Online advertising rivals Taboola and Outbrain have announced that they will form a single company to take on the likes of Facebook and Google.
Both companies provide advertising-based content recommendation engines for publishers that typically appear as boxes at the bottom of online articles which feature a mix of stories from the publications themselves, ads and sponsored content from other sites.
Taboola and Outbrain describe their deal as a merger though the combined entity will be called Taboola and Taboola's current CEO, Adam Singolda will lead the new company.
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Taboola will pay Outbrain investors $250m in cash alongside a 30 percent share of the combined companies. All in all, the merger will create a company valued at $2bn which means the transaction value of this deal is $850m.
Taboola and Outbrain
The combined company's customer list now includes 20,000 online properties with an audience of 2.6bn and Taboola and Outbrain believe that together they can go up against the biggest names in online advertising.
The deal itself has actually been in the making for years with reports of talks between the two companies going back as far as 2015. However, the deal has taken so long because it has been difficult to iron out the details between the two companies and getting longtime rivals to trust each other is never easy.
The combined group now has a long list of customers from the largest online media properties around today including CNBC, NBC News, USA Today, BILD, Sankei, Huffington Post, Microsoft, Business Insider, the Independent, El Mundo, CNN, BBC, The Washington Post, The Guardian, El Pais, Sky News and even TechRadar.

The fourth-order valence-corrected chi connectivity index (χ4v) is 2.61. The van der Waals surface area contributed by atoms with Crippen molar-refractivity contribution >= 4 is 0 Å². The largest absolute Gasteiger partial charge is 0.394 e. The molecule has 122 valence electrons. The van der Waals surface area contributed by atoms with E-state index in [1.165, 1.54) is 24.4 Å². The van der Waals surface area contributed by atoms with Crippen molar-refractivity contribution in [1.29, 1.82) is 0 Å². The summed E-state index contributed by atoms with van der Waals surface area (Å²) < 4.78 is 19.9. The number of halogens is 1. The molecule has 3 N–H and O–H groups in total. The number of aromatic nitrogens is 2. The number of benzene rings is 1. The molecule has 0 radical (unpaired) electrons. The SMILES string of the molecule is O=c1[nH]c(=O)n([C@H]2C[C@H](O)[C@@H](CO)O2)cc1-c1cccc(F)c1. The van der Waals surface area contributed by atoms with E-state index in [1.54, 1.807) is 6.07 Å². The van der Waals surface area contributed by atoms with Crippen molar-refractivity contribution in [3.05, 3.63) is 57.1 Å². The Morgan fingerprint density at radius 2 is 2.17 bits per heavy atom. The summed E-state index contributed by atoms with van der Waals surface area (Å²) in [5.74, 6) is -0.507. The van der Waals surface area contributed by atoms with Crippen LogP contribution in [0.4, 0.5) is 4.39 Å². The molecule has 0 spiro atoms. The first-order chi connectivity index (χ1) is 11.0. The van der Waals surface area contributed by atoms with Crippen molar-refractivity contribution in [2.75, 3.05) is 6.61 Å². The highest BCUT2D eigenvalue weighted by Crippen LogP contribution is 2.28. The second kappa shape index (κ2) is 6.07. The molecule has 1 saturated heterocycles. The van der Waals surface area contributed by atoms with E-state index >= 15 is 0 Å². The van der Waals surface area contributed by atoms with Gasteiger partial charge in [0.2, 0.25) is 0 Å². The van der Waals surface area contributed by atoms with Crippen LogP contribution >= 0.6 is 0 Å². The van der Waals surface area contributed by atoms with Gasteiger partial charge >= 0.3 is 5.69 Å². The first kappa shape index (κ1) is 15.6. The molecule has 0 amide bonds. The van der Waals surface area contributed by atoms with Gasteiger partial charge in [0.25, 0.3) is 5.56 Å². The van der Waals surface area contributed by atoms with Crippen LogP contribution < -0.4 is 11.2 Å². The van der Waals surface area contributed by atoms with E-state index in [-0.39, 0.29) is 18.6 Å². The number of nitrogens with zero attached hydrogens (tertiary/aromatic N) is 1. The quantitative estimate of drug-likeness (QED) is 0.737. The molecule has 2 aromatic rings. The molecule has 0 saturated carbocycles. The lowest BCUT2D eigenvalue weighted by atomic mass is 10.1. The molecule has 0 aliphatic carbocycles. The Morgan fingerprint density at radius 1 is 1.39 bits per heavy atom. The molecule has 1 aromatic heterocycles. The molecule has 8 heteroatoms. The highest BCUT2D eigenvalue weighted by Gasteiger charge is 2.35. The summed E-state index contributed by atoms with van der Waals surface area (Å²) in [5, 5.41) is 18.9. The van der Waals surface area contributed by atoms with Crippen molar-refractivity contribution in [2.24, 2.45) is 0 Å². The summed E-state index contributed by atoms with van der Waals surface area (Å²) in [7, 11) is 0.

Founder and CEO of Taboola, Adam Singolda shared his thoughts on the merger in a press release (opens in new tab), saying:
“Over the past decade, I’ve admired Outbrain and the innovation that Yaron Galai, Ori Lahav and the rest of the Outbrain team have brought to the marketplace. By joining forces, we’ll be able to create a more robust competitor to Facebook and Google, giving advertisers a more meaningful choice. We’re passionate about driving growth for our customers and supporting the open web, which we consider critical in a world where walled gardens are strong, and perhaps too strong. Working together, we will continue investing to better connect advertising dollars with local and national news organizations, strengthening journalism over the next decade. This is why we’re merging; this is our mission.”
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Via TechCrunch (opens in new tab)